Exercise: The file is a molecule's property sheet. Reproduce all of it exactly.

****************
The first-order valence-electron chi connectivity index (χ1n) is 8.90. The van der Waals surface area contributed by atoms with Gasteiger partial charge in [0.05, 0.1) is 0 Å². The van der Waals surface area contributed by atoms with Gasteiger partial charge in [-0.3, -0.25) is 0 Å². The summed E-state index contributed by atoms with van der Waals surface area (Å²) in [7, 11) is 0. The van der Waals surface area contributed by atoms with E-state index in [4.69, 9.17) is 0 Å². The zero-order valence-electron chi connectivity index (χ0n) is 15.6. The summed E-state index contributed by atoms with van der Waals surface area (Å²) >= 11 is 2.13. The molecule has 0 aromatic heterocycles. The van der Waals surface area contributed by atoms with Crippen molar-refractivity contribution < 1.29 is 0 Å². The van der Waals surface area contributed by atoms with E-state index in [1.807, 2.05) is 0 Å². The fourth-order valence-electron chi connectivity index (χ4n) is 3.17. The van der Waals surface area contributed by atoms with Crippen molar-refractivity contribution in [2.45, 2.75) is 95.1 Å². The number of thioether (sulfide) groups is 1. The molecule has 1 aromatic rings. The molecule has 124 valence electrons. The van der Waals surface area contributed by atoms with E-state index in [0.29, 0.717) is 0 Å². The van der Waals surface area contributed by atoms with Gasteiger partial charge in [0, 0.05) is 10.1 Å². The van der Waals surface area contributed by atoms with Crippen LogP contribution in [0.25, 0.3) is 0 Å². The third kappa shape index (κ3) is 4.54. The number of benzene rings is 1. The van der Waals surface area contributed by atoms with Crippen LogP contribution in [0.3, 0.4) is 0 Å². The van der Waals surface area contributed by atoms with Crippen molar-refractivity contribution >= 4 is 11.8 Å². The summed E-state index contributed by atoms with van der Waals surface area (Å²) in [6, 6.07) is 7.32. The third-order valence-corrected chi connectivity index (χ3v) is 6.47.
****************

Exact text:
The first-order valence-electron chi connectivity index (χ1n) is 8.90. The van der Waals surface area contributed by atoms with Gasteiger partial charge in [0.05, 0.1) is 0 Å². The van der Waals surface area contributed by atoms with Gasteiger partial charge in [-0.3, -0.25) is 0 Å². The summed E-state index contributed by atoms with van der Waals surface area (Å²) in [7, 11) is 0. The van der Waals surface area contributed by atoms with E-state index in [4.69, 9.17) is 0 Å². The zero-order valence-electron chi connectivity index (χ0n) is 15.6. The summed E-state index contributed by atoms with van der Waals surface area (Å²) >= 11 is 2.13. The molecule has 0 aromatic heterocycles. The van der Waals surface area contributed by atoms with Crippen molar-refractivity contribution < 1.29 is 0 Å². The van der Waals surface area contributed by atoms with E-state index in [1.807, 2.05) is 0 Å². The fourth-order valence-electron chi connectivity index (χ4n) is 3.17. The van der Waals surface area contributed by atoms with Crippen molar-refractivity contribution in [2.45, 2.75) is 95.1 Å². The number of thioether (sulfide) groups is 1. The molecule has 1 aromatic rings. The molecule has 124 valence electrons. The van der Waals surface area contributed by atoms with E-state index in [0.29, 0.717) is 0 Å². The van der Waals surface area contributed by atoms with Gasteiger partial charge in [0, 0.05) is 10.1 Å². The van der Waals surface area contributed by atoms with Crippen LogP contribution in [0.25, 0.3) is 0 Å². The third kappa shape index (κ3) is 4.54. The number of benzene rings is 1. The van der Waals surface area contributed by atoms with Crippen LogP contribution in [0.3, 0.4) is 0 Å². The van der Waals surface area contributed by atoms with Crippen molar-refractivity contribution >= 4 is 11.8 Å². The summed E-state index contributed by atoms with van der Waals surface area (Å²) in [6, 6.07) is 7.32. The third-order valence-corrected chi connectivity index (χ3v) is 6.47.